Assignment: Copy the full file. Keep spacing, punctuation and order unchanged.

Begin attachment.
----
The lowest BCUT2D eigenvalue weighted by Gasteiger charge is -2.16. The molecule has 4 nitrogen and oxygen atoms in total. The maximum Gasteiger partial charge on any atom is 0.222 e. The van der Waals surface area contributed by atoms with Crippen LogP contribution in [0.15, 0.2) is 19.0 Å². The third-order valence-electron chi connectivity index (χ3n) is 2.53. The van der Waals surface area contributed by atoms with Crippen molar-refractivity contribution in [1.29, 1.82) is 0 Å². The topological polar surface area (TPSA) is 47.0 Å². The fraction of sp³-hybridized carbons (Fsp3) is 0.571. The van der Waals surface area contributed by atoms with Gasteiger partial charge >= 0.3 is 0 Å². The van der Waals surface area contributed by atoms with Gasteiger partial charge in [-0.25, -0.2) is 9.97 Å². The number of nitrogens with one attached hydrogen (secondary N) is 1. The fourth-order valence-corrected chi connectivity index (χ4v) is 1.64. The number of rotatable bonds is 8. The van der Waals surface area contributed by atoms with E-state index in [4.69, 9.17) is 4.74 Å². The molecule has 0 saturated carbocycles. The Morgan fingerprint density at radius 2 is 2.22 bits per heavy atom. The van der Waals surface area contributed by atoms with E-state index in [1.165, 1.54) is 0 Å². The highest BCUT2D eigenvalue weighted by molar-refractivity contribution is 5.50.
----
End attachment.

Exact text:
The lowest BCUT2D eigenvalue weighted by Gasteiger charge is -2.16. The molecule has 4 nitrogen and oxygen atoms in total. The maximum Gasteiger partial charge on any atom is 0.222 e. The van der Waals surface area contributed by atoms with Crippen LogP contribution in [0.15, 0.2) is 19.0 Å². The third-order valence-electron chi connectivity index (χ3n) is 2.53. The van der Waals surface area contributed by atoms with Crippen molar-refractivity contribution in [1.29, 1.82) is 0 Å². The topological polar surface area (TPSA) is 47.0 Å². The fraction of sp³-hybridized carbons (Fsp3) is 0.571. The van der Waals surface area contributed by atoms with Gasteiger partial charge >= 0.3 is 0 Å². The van der Waals surface area contributed by atoms with Gasteiger partial charge in [-0.25, -0.2) is 9.97 Å². The number of nitrogens with one attached hydrogen (secondary N) is 1. The fourth-order valence-corrected chi connectivity index (χ4v) is 1.64. The number of rotatable bonds is 8. The van der Waals surface area contributed by atoms with E-state index in [4.69, 9.17) is 4.74 Å². The molecule has 0 saturated carbocycles. The Morgan fingerprint density at radius 2 is 2.22 bits per heavy atom. The van der Waals surface area contributed by atoms with E-state index in [1.165, 1.54) is 0 Å². The highest BCUT2D eigenvalue weighted by molar-refractivity contribution is 5.50.